Originally native to India, basil has earned itself a seat at many a dinner table around the world. Most commonly found in Italian cuisine and a main ingredient in the popular condiment pesto, basil is also used in many Southeast Asian dishes as well. This delicious aromatic mint-relative has many wonderful properties and a multitude of uses around the world in ethnic dishes, drinks, desserts, ornamental gardens and cut flower arrangements, as a great pollinator plant, and even in medicine.
The Many Faces of Basil
The classic Italian basils are known for their strong, sweet flavor and are used extensively in Mediterranean cooking. A traditional favorite is caprese salad, made by layering these leaves with slices of tomato and fresh mozzarella and drizzling with balsamic reduction (see recipe below). These varieties are also preferred for making pesto because of their large, abundant leaves, sweet flavor, and high essential oil content. They grow well when given lots of space for each plant and are best harvested by clipping the tops of the plants rather than harvesting individual leaves. This type of harvesting helps Italian basil plants grow large, robust, and bushy, producing many leaves over a long season.
- Sweet, 65 days – traditional Italian variety for pestos and vinegars, high yielding
- Genovese, 68 days – the classic variety for pesto, with large spoon-shaped leaves
- Aroma F1, 70 days – vigorous plant with slight anise flavor, Fusarium resistance
- Aroma 2 F1, 70 days – vigorous with large 3” long leaves, resists bolting and Fusarium resistant
- Italian Large Leaf, 78 days – very large plants with 4” long leaves, bolt resistance. Perfect for pesto!
A wonderful multi-purpose plant, purple basil is so pretty that even the strictest Homeowners Associations aren’t likely to complain! Try planting it with gold-colored flowers like California poppies, zinnias, or calendula for a stunning display – the shiny, deep purple leaves and beautiful lavender flowers are gorgeous in bouquets as well as on your plate. Purple basil tends to be a little smaller than Italian types and may not be quite as vigorous in the heat of summer. However, purple basil is a great plant for the early part of the season when overcast days and heavy spring rains dominate – the dark purple color of the leaves absorbs heat from the sun more readily than green basil, and the plants may thrive at times when green basil doesn’t.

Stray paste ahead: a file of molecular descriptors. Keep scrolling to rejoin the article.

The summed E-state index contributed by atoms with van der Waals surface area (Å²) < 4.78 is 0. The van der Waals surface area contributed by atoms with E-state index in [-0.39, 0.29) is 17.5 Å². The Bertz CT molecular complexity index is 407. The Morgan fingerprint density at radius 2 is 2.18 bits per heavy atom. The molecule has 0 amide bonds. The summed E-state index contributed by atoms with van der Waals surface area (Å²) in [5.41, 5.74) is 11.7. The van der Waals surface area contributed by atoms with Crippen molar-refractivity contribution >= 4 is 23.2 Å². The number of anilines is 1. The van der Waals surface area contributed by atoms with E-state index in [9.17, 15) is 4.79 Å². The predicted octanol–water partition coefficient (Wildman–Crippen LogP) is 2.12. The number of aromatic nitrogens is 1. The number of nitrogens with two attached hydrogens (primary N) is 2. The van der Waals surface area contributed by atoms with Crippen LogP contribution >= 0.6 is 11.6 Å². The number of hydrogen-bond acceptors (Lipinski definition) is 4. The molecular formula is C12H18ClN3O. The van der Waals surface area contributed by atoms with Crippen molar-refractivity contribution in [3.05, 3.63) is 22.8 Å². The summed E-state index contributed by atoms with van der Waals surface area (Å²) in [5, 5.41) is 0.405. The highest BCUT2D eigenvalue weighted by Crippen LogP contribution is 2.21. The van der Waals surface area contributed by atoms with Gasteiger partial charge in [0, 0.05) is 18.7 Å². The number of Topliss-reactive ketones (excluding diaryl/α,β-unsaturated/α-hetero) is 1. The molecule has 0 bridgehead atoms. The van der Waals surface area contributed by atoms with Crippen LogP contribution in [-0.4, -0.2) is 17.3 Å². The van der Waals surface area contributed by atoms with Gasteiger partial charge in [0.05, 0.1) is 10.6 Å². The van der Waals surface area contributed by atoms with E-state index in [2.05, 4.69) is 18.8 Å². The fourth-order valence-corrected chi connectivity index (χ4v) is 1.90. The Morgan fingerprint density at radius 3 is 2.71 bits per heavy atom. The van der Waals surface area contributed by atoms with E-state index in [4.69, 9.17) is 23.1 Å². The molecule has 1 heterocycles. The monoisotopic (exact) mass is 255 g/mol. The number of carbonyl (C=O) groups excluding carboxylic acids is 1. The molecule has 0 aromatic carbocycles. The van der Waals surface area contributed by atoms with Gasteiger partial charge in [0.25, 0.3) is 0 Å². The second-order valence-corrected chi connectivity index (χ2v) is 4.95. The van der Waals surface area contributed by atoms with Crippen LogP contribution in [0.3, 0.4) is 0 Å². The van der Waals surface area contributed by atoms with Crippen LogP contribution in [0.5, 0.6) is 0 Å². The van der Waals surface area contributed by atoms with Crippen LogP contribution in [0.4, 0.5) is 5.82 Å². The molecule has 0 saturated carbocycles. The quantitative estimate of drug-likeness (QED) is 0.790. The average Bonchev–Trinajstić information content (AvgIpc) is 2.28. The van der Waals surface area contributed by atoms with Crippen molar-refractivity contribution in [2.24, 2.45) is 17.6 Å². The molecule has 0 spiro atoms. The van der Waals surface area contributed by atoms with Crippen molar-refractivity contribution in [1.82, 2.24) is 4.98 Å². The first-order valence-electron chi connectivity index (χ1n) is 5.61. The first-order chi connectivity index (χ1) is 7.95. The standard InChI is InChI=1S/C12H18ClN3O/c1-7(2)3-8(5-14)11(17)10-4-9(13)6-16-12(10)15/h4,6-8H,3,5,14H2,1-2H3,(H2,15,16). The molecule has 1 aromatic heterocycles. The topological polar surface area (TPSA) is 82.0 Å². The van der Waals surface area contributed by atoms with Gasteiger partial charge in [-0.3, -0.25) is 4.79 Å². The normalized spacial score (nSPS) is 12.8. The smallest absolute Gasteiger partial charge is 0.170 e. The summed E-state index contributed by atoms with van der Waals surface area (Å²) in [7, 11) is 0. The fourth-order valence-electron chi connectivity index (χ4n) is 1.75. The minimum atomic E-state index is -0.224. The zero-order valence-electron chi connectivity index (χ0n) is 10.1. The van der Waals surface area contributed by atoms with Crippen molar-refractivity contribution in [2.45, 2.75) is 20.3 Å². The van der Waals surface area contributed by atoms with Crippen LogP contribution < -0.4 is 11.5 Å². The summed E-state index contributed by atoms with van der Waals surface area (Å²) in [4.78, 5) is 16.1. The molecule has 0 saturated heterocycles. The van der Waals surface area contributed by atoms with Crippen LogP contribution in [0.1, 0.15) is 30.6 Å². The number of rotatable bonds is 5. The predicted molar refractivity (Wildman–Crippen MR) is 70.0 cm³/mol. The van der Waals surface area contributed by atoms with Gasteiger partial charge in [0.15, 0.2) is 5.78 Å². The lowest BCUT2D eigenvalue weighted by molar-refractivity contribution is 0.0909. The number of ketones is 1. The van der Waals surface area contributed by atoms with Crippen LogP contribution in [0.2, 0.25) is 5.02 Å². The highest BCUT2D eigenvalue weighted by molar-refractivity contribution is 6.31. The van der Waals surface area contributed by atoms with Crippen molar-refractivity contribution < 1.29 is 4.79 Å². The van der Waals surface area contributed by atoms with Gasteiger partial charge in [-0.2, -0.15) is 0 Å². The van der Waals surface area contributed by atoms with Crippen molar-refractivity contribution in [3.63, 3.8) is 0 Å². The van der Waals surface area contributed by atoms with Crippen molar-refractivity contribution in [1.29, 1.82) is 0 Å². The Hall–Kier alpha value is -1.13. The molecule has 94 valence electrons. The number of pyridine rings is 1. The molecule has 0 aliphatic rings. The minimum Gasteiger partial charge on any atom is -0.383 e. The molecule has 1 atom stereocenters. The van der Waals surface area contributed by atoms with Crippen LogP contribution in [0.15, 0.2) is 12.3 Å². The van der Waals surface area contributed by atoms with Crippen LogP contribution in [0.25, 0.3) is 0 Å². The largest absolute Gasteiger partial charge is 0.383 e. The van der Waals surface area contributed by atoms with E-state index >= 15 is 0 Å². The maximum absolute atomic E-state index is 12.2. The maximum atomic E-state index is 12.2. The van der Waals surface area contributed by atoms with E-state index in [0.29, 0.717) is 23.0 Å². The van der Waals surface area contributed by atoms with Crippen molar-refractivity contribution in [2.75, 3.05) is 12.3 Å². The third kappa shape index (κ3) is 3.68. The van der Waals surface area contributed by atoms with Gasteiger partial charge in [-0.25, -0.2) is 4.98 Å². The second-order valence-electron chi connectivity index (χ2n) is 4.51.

- Rosie, 65 days – Aromatic, mild flavor appeal, upright and uniform
- Purple Dark Opal, 65 days – A beautiful garnish, strong flavor excellent for vinegar infusions, and an ornamental suitable for growing in pots
These days basils may feature a wide variety of flavors, textures, and appearances. They may have traditional uses, like Thai basil, or simply offer an unusual twist on the classic basil flavor. They are excellent in salads and vinegars, where their flavor profiles are allowed to shine.
- Lemon, 60 days – narrow leaves on smaller plants, excellent addition to fish, seafood, salads, and dressings; flowers have lemony fragrance
- Sweet Thai, 63 days – Clove and licorice flavors are delectable in Thai cuisine, gorgeous purple stems and flowers contrast with green leaves
- Cinnamon, 65 days – strong aroma and mild cinnamon flavor, medium green leaves with attractive purple stems and veining, pink flowers
While many basils can be successful in containers, the larger varieties usually do not grow quite as robust and bushy as they do in the ground. Container basils have many advantages – they are excellent for keeping on a patio or near the kitchen, where they can be quickly picked and added to a variety of dishes. They also play nice in mixed herb containers, which are adored by cooks (particularly where no garden space is available!) Their topiary-like appearance makes them popular centerpieces (and party favors) for weddings.
- Fino Verde, 63 days – compact, bushy little plant with tiny leaves, attractive rounded habit; sweet, spicy flavor makes a little go a long way!